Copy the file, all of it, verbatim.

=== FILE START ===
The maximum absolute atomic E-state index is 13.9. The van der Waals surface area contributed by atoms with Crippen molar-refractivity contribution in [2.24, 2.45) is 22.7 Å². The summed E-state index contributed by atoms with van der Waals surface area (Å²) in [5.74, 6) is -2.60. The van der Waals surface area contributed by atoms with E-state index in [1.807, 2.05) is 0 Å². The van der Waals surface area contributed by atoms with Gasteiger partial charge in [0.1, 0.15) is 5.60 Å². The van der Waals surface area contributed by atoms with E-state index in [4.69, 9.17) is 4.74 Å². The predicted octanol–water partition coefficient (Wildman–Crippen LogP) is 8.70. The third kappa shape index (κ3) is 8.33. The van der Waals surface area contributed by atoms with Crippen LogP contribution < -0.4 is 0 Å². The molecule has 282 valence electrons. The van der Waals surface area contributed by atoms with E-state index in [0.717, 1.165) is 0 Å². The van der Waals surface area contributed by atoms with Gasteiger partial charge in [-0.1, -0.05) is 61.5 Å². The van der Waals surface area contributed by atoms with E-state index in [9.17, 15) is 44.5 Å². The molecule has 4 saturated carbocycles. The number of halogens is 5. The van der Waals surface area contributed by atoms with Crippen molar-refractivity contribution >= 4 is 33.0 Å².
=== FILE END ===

The maximum absolute atomic E-state index is 13.9. The van der Waals surface area contributed by atoms with Crippen molar-refractivity contribution in [2.24, 2.45) is 22.7 Å². The summed E-state index contributed by atoms with van der Waals surface area (Å²) in [5.74, 6) is -2.60. The van der Waals surface area contributed by atoms with E-state index in [1.807, 2.05) is 0 Å². The van der Waals surface area contributed by atoms with Gasteiger partial charge in [0.1, 0.15) is 5.60 Å². The van der Waals surface area contributed by atoms with E-state index in [4.69, 9.17) is 4.74 Å². The predicted octanol–water partition coefficient (Wildman–Crippen LogP) is 8.70. The third kappa shape index (κ3) is 8.33. The van der Waals surface area contributed by atoms with Crippen LogP contribution < -0.4 is 0 Å². The molecule has 282 valence electrons. The van der Waals surface area contributed by atoms with E-state index in [0.717, 1.165) is 0 Å². The van der Waals surface area contributed by atoms with Gasteiger partial charge in [-0.1, -0.05) is 61.5 Å². The van der Waals surface area contributed by atoms with E-state index in [9.17, 15) is 44.5 Å². The molecule has 4 saturated carbocycles. The number of halogens is 5. The van der Waals surface area contributed by atoms with Crippen molar-refractivity contribution >= 4 is 33.0 Å².